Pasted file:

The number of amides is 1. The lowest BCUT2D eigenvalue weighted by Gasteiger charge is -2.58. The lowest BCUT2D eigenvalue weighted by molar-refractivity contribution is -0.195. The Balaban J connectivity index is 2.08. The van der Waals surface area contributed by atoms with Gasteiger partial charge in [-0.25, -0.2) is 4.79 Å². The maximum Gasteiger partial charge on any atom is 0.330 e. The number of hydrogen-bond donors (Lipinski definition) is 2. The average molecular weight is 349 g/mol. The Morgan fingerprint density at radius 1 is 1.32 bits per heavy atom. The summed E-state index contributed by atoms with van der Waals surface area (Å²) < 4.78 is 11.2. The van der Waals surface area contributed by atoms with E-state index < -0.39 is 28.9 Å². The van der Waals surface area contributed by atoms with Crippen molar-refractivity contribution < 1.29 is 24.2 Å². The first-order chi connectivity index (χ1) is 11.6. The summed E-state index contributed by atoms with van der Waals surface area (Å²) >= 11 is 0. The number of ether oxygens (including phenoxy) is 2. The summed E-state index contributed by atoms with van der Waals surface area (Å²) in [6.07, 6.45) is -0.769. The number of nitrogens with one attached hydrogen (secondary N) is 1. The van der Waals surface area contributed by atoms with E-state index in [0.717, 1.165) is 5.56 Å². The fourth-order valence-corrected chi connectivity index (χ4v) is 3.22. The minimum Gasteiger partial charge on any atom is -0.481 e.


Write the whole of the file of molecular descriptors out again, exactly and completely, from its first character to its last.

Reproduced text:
The number of amides is 1. The lowest BCUT2D eigenvalue weighted by Gasteiger charge is -2.58. The lowest BCUT2D eigenvalue weighted by molar-refractivity contribution is -0.195. The Balaban J connectivity index is 2.08. The van der Waals surface area contributed by atoms with Gasteiger partial charge in [-0.25, -0.2) is 4.79 Å². The maximum Gasteiger partial charge on any atom is 0.330 e. The number of hydrogen-bond donors (Lipinski definition) is 2. The average molecular weight is 349 g/mol. The Morgan fingerprint density at radius 1 is 1.32 bits per heavy atom. The summed E-state index contributed by atoms with van der Waals surface area (Å²) < 4.78 is 11.2. The van der Waals surface area contributed by atoms with E-state index < -0.39 is 28.9 Å². The van der Waals surface area contributed by atoms with Crippen molar-refractivity contribution < 1.29 is 24.2 Å². The first-order chi connectivity index (χ1) is 11.6. The summed E-state index contributed by atoms with van der Waals surface area (Å²) >= 11 is 0. The number of ether oxygens (including phenoxy) is 2. The summed E-state index contributed by atoms with van der Waals surface area (Å²) in [6.07, 6.45) is -0.769. The number of nitrogens with one attached hydrogen (secondary N) is 1. The van der Waals surface area contributed by atoms with E-state index in [0.717, 1.165) is 5.56 Å². The fourth-order valence-corrected chi connectivity index (χ4v) is 3.22. The minimum Gasteiger partial charge on any atom is -0.481 e.